Home Institution

University of Oregon

Publication Date

Spring 2017

Program Name

Switzerland: Global Health and Development Policy


It is often assumed that powerful photographs and film footage have the ability to move viewers in the developed population to action. Frank Fournier, the photographer who captured the face of 13-year-old Omayra Sanchez in her last hours of life, as she stood trapped in a pool of muddy water and debris, said, “I believe the photo helped raise money from around the world in aid and helped highlight the irresponsibility and lack of courage of the country's leaders (BBC, 2005).” His statement encompasses the common perspective that imagery can motivate donations, but there is a lack in data regarding the transition from reaction to action. This study is concerned with the effectiveness of various digital storytelling appeals (shock effect, positive images, and post-humanitarian communication) in attaining donations for refugee relief efforts. Refugees are perhaps more distant from the donor population than any other victimized group, and have struggled through periods of severe anti-refugee sentiments that has made the collection of aid and process of reintegration challenging. The extreme discourse between populations and the ever-growing number of displaced persons makes refugees the ideal population to study. This research asks what in a digital story, particularly the imagery, motivates developed populations to not only react emotionally with refugee issues but transition to donate to refugee relief efforts? Through literature and interviews regarding image-evoked empathy, identity, and group influenced responding, and the analysis of photographs and digital storytelling platforms that unpack various imagery appeals, we discover that image use for humanitarian campaigns has evolved to it’s most effective form yet. Advancing from the traditional technique of applying imagery and sharing narratives, digital storytelling aims to alleviate intergroup empathy bias and increase awareness, funding for crises, or both. This study explores how advancements in technology have brought forth digital storytelling, which combined with the implementation of the post-humanitarian communication appeal generates evocative campaigns that fit the framework necessary to motivate donation for refugees more productively and ethically than has been done in the past.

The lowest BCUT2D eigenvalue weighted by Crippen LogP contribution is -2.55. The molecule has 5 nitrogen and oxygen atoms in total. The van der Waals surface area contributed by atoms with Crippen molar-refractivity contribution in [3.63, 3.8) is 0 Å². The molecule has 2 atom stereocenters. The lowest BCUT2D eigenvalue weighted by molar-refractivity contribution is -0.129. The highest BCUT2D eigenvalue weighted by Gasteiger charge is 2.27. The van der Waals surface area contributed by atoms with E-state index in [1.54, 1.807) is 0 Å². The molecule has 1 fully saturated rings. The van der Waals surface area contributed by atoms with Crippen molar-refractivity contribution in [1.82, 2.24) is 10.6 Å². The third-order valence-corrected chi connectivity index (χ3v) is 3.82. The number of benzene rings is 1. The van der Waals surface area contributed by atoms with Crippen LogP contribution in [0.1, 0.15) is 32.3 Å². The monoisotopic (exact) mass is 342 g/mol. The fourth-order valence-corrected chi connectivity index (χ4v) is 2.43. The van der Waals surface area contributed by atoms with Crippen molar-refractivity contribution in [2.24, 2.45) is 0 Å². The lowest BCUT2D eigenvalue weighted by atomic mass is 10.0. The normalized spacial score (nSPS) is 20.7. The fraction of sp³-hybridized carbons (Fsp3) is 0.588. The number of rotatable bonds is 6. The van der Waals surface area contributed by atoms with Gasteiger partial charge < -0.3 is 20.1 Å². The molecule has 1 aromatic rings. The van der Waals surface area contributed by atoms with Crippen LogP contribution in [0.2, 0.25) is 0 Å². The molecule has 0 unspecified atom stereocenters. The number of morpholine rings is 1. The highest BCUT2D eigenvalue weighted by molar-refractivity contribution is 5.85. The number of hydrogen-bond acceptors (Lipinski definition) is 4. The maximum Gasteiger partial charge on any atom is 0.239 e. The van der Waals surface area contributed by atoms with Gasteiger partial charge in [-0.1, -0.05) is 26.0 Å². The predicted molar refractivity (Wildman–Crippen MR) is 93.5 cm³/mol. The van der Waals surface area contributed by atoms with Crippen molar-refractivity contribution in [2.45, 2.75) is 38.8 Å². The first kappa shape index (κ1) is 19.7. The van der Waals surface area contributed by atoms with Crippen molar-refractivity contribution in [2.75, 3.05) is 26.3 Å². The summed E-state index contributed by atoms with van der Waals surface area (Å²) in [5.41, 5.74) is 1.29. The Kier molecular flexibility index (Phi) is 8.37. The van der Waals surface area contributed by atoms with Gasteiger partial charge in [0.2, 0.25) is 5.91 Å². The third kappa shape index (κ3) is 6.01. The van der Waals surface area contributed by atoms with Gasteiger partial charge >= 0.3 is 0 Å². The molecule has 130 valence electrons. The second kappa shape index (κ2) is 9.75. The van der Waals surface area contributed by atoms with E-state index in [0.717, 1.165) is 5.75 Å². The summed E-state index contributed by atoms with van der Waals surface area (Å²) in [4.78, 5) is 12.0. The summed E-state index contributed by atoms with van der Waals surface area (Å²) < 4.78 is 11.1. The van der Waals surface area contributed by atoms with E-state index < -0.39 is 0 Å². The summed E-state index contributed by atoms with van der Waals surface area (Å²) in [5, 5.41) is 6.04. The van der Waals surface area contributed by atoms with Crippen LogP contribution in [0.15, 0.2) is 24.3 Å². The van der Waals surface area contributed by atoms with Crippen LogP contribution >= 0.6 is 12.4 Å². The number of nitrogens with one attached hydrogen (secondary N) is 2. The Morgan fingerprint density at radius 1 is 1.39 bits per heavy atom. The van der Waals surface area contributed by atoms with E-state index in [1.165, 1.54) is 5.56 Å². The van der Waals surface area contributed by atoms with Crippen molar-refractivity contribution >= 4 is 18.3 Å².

Demography, Population, and Ecology | Digital Humanities | Family, Life Course, and Society | Graphic Communications | International and Area Studies | International and Intercultural Communication | Mass Communication | Organization Development | Place and Environment